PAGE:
Flushed contraceptive pills are leading to a fifth of male fish becoming "intersex", according to recent findings, with some male river fish even producing eggs.
Tests carried out by Professor Charles Tyler from the University of Exeter found that 20 percent of freshwater fish from 50 sites had "feminine characteristics". Tyler noted that some fish also had a reduced sperm count and displayed less aggressive behaviours, thus decreasing their chances of breeding successfully.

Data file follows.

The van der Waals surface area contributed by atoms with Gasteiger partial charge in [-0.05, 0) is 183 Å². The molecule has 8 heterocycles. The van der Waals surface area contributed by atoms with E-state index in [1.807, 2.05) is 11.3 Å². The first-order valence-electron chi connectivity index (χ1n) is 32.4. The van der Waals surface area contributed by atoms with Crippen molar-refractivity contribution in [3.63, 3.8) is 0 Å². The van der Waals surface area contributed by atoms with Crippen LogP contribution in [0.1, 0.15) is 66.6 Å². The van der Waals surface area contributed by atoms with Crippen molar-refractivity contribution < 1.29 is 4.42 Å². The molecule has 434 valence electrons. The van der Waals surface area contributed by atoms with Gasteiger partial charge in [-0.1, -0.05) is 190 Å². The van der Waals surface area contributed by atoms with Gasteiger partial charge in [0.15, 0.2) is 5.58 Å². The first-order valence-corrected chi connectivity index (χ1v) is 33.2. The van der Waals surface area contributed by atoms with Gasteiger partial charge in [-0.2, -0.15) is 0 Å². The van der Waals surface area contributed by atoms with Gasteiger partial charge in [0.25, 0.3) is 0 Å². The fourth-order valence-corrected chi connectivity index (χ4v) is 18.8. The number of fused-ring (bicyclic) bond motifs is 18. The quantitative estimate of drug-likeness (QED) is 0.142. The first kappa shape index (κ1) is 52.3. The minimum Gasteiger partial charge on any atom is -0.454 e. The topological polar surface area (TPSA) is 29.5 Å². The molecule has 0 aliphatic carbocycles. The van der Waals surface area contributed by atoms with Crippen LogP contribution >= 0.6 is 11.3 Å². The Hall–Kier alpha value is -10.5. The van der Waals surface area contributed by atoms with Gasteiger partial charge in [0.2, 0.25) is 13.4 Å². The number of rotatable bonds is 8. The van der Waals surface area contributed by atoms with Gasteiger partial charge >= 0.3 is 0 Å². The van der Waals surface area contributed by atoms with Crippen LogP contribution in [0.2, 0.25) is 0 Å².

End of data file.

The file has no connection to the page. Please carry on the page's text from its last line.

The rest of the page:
The contraceptive pill isn't the only product to blame, as ingredients from cleaning products, plastics and cosmetics have some part to play, too. In fact, according to Tyler's study, flushed anti-depressants have also been affecting the behaviour of river fish, altering some species' natural shyness and therefore changing the way they interact with predators.
Tyler – who will present his findings at the 50th anniversary symposium of the Fisheries Society in the British Isles today – told The Telegraph: "We are showing that some of these chemicals can have much wider health effects on fish that we expected. Using specially created transgenic fish that allow us to see responses to these chemicals in the bodies of fish in real time, for example, we have shown that oestrogens found in some plastics affect the valves in the heart."